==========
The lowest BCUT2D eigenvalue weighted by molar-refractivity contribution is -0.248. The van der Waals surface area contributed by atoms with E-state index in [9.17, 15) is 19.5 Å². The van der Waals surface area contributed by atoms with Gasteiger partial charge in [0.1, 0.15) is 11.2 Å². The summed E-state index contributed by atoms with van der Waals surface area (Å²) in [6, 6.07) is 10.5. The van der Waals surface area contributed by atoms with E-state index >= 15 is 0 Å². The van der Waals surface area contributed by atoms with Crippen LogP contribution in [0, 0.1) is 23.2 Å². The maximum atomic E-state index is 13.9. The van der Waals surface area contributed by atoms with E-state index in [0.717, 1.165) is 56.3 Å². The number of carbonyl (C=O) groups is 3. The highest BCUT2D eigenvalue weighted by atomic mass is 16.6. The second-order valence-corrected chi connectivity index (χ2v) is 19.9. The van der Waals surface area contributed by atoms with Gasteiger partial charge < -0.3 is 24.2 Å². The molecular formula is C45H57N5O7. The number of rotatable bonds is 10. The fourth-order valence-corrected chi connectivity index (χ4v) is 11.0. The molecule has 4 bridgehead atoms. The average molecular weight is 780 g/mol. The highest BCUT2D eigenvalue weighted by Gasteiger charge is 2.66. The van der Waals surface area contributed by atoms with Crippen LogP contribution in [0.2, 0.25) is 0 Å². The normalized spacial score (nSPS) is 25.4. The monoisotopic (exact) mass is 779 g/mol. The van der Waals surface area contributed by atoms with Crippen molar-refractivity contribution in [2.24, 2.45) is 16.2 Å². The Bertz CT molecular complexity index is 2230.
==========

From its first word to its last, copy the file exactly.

The lowest BCUT2D eigenvalue weighted by molar-refractivity contribution is -0.248. The van der Waals surface area contributed by atoms with E-state index in [9.17, 15) is 19.5 Å². The van der Waals surface area contributed by atoms with Gasteiger partial charge in [0.1, 0.15) is 11.2 Å². The summed E-state index contributed by atoms with van der Waals surface area (Å²) in [6, 6.07) is 10.5. The van der Waals surface area contributed by atoms with E-state index >= 15 is 0 Å². The van der Waals surface area contributed by atoms with Crippen LogP contribution in [0, 0.1) is 23.2 Å². The maximum atomic E-state index is 13.9. The van der Waals surface area contributed by atoms with E-state index in [0.717, 1.165) is 56.3 Å². The number of carbonyl (C=O) groups is 3. The highest BCUT2D eigenvalue weighted by atomic mass is 16.6. The second-order valence-corrected chi connectivity index (χ2v) is 19.9. The van der Waals surface area contributed by atoms with Gasteiger partial charge < -0.3 is 24.2 Å². The molecular formula is C45H57N5O7. The number of rotatable bonds is 10. The fourth-order valence-corrected chi connectivity index (χ4v) is 11.0. The molecule has 4 bridgehead atoms. The average molecular weight is 780 g/mol. The highest BCUT2D eigenvalue weighted by Gasteiger charge is 2.66. The van der Waals surface area contributed by atoms with Crippen LogP contribution in [0.2, 0.25) is 0 Å². The normalized spacial score (nSPS) is 25.4. The monoisotopic (exact) mass is 779 g/mol. The van der Waals surface area contributed by atoms with Crippen molar-refractivity contribution in [2.24, 2.45) is 16.2 Å². The Bertz CT molecular complexity index is 2230.